Internal Enterprise Communities – Your Time Has Come!


Share on LinkedIn

Intranets, or what some call enterprise communities, are getting the short end of the social media stick. While they offer all the value and benefits of public facing social media offerings, they often remain overlooked as strategic social offering. A success corporate intranet is, in many ways, as remarkable as a successful customer community. But the media tends to focuses more on publicly available online communities and social networks, leaving its internal counterpart with few accolades and little financial / organizational support to help them succeed.

Many of us (of a certain age) can remember the 1990’s push for organizational repositories or “knowledge management systems.”  These were clunky content management tools that staffs were required to upload documents into in order to fulfill their MBOs. We all remember the drill; at the end of the month, the KM manager would issue an all-staff warning email reminding people to make their intranet contributions.  So, we would all scramble late afternoon on the last friday to dust off a document or three to submit to The System.  Phew. Done. Move on. No way to collaborate or connect with peers, no way to determine what was useful or valuable information.  No need to return to The System until the end of the next month, only to upload again.

But times and tools have changed!  Thanks to the new breed of social platforms, many vanguard organizations now have a chance to leverage social sharing as an important part of the organizational strategy.  Looking for an expert in a obscure topic or key client? An intranet could be there to serve you.  Seeking to work more efficiently as a remote service  team – an internet, if well designed, could be the place to be.  Need to gather competitive information to serve sales better?  Imagine if every sales person put one spec of competitive information into the system – whoa! The sum could be greater than the parts.  These are the stuff successful intranets are made of.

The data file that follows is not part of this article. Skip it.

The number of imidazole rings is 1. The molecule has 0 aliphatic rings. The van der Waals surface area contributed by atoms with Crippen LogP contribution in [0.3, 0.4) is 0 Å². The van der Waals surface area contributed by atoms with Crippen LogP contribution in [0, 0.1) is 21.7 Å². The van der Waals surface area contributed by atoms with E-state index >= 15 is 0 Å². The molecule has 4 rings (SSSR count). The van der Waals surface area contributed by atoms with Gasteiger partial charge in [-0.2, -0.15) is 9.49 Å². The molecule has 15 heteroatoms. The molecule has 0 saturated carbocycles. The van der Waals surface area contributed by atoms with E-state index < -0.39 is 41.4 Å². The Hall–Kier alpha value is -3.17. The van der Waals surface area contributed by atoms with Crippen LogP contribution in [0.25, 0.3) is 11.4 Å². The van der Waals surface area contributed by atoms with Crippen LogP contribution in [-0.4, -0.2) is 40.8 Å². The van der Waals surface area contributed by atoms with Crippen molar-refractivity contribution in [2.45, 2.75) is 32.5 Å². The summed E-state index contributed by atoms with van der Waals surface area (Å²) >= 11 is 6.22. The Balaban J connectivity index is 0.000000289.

The difficulty, however, lies in the creating effective processes to help the intranet succeed.  First, they must be well designed.  No longer are ugly, technical WIKIs or content repositories acceptable to the typical staff user.  They have been exposed to the social web and have modern useful tools at their fingertips.  Therefore the bar has been set high for what usability means.  It must be easy to use, intuitive and must leverage the social ways of working that we all have become accustomed to. Enterprise communities need to pass the Millennial stiff-test in order to insure adoption.

Additionally, and perhaps most importantly, the enterprise community needs to be designed in a way that helps the users solve every day work problems.  What are the business processes that present a challenge for the staff?  Too much email?  Collaborative document commenting creating a version-control problem?  Too many pockets of information that create work redundancies?  Once you identify 3 key organizational issues that get in the way of productivity, that can become the center-piece for the design for how  the social knowledge system should work.  Design for problem resolution and you will be off to a great start.